Instead, it’s about all of us.
Humans are inherently selfish and self-centered.
Everything we do is colored by our own opinions about ourselves.
Even – maybe especially – the negative thoughts we have.
If you’re like most people, you’ve read a post, blog, or article that elicits a response of “how dare you say that about me!”
More than likely, said post, blog, or article doesn’t call you out by name, and it’s probably not a blind item-style like “what mom-of-two recently posted on Facebook?” (Seriously though, what mom-of-two hasn’t recently posted on Facebook?)
So why do we respond as if it’s a personal attack?
Guilt? The assumption that people are thinking the worst of us? Fear? Imposter syndrome? All of the above?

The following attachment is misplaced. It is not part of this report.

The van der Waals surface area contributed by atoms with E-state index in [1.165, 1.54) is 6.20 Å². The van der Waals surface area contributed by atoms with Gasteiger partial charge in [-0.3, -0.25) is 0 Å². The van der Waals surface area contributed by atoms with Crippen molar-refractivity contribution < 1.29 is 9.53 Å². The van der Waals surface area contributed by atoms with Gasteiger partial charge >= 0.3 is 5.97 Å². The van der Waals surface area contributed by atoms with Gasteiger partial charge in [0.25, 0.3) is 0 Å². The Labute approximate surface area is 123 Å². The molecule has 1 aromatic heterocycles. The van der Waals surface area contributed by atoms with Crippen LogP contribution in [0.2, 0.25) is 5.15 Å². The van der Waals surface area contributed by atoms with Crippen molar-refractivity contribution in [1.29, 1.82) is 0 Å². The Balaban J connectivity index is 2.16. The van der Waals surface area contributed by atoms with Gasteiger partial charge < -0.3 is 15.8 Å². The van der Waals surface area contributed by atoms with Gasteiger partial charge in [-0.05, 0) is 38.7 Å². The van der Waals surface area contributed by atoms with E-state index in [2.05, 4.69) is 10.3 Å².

Like most people, I’m my own worst enemy. I know my darkest secrets and fears; I know my past failures; I’m acutely familiar with my personal and professional deficiencies.
You’re probably the same.
Everyone’s the same.
That’s why any time a woman posts about the men who have mistreated her, some guy pipes up with “Not all men!”
It’s why every time a woman of color calls out white feminists who aren’t advocating for intersectionality, some white girl has to reply with, “well, I support black people.”
It’s the same reason the first defense from anti-gay rights activists is “But I have gay friends!”
We all know our own failings. We know when we’re wrong.
So we get defensive when we think someone has exposed our faults.
But here’s the thing.
Most of the time, it’s not about you (or me) specifically.
So what do you do if you think it is about you?
Do you behave like that?
Do you treat people like that?
If you do, change how you are.
If you don’t want to change, be okay with the fact that you’ll always think people are talking about you.